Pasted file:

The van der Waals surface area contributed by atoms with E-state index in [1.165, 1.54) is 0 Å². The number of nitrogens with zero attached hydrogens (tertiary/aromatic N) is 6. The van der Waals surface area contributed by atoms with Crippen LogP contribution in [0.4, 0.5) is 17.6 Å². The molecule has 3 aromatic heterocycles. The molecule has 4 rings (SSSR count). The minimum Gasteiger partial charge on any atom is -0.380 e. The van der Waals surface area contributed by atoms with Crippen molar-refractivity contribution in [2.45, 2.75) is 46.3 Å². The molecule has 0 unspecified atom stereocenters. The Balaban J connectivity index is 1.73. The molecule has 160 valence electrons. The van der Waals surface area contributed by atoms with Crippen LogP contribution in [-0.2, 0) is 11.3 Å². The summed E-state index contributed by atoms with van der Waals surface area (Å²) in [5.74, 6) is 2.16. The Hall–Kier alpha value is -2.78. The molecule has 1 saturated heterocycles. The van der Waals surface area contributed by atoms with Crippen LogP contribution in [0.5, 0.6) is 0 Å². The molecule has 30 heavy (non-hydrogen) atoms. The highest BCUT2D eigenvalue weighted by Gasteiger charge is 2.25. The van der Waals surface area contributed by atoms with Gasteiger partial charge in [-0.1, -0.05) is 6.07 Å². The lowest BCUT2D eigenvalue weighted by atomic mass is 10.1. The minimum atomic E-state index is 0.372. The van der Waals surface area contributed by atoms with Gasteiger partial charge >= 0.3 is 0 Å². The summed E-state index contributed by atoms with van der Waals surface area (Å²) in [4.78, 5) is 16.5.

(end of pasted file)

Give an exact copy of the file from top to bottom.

The van der Waals surface area contributed by atoms with E-state index in [1.165, 1.54) is 0 Å². The number of nitrogens with zero attached hydrogens (tertiary/aromatic N) is 6. The van der Waals surface area contributed by atoms with Crippen LogP contribution in [0.4, 0.5) is 17.6 Å². The molecule has 3 aromatic heterocycles. The molecule has 4 rings (SSSR count). The minimum Gasteiger partial charge on any atom is -0.380 e. The van der Waals surface area contributed by atoms with Crippen molar-refractivity contribution in [2.45, 2.75) is 46.3 Å². The molecule has 0 unspecified atom stereocenters. The Balaban J connectivity index is 1.73. The molecule has 160 valence electrons. The van der Waals surface area contributed by atoms with Crippen LogP contribution in [-0.2, 0) is 11.3 Å². The summed E-state index contributed by atoms with van der Waals surface area (Å²) in [5.74, 6) is 2.16. The Hall–Kier alpha value is -2.78. The molecule has 1 saturated heterocycles. The van der Waals surface area contributed by atoms with Crippen LogP contribution in [0.5, 0.6) is 0 Å². The molecule has 30 heavy (non-hydrogen) atoms. The highest BCUT2D eigenvalue weighted by Gasteiger charge is 2.25. The van der Waals surface area contributed by atoms with Gasteiger partial charge in [-0.1, -0.05) is 6.07 Å². The lowest BCUT2D eigenvalue weighted by atomic mass is 10.1. The minimum atomic E-state index is 0.372. The van der Waals surface area contributed by atoms with Gasteiger partial charge >= 0.3 is 0 Å². The summed E-state index contributed by atoms with van der Waals surface area (Å²) in [4.78, 5) is 16.5.